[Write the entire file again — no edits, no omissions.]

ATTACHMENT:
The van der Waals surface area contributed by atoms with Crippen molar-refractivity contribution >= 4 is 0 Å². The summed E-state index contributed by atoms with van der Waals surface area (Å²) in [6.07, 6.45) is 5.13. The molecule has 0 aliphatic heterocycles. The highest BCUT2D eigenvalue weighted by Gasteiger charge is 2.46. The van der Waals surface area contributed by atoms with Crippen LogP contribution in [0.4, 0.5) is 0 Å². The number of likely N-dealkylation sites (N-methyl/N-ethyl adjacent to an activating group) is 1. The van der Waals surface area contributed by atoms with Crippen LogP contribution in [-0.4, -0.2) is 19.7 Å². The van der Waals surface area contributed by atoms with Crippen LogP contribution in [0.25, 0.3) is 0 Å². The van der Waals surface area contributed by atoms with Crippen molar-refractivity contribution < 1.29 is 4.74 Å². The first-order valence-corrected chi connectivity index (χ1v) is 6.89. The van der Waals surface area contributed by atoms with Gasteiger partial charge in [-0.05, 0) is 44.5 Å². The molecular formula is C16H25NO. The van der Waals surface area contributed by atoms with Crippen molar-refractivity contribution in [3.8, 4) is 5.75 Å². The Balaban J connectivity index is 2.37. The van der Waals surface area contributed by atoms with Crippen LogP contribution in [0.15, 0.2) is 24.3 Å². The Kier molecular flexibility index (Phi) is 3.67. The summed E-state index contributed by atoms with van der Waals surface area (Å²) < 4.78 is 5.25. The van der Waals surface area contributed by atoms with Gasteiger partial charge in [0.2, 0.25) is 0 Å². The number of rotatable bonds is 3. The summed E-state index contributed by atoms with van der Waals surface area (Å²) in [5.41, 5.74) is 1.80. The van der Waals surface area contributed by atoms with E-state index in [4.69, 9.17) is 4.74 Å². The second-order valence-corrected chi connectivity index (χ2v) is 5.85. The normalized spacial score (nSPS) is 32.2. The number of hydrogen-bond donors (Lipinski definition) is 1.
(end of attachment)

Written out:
The van der Waals surface area contributed by atoms with Crippen molar-refractivity contribution >= 4 is 0 Å². The summed E-state index contributed by atoms with van der Waals surface area (Å²) in [6.07, 6.45) is 5.13. The molecule has 0 aliphatic heterocycles. The highest BCUT2D eigenvalue weighted by Gasteiger charge is 2.46. The van der Waals surface area contributed by atoms with Crippen LogP contribution in [0.4, 0.5) is 0 Å². The number of likely N-dealkylation sites (N-methyl/N-ethyl adjacent to an activating group) is 1. The van der Waals surface area contributed by atoms with Crippen LogP contribution in [-0.4, -0.2) is 19.7 Å². The van der Waals surface area contributed by atoms with Crippen LogP contribution in [0.25, 0.3) is 0 Å². The van der Waals surface area contributed by atoms with Crippen molar-refractivity contribution < 1.29 is 4.74 Å². The first-order valence-corrected chi connectivity index (χ1v) is 6.89. The van der Waals surface area contributed by atoms with Gasteiger partial charge in [-0.05, 0) is 44.5 Å². The molecular formula is C16H25NO. The van der Waals surface area contributed by atoms with Crippen molar-refractivity contribution in [3.8, 4) is 5.75 Å². The Balaban J connectivity index is 2.37. The van der Waals surface area contributed by atoms with Crippen LogP contribution in [0.15, 0.2) is 24.3 Å². The Kier molecular flexibility index (Phi) is 3.67. The summed E-state index contributed by atoms with van der Waals surface area (Å²) < 4.78 is 5.25. The van der Waals surface area contributed by atoms with Gasteiger partial charge in [0.2, 0.25) is 0 Å². The number of rotatable bonds is 3. The summed E-state index contributed by atoms with van der Waals surface area (Å²) in [5.41, 5.74) is 1.80. The van der Waals surface area contributed by atoms with E-state index in [4.69, 9.17) is 4.74 Å². The second-order valence-corrected chi connectivity index (χ2v) is 5.85. The normalized spacial score (nSPS) is 32.2. The number of hydrogen-bond donors (Lipinski definition) is 1.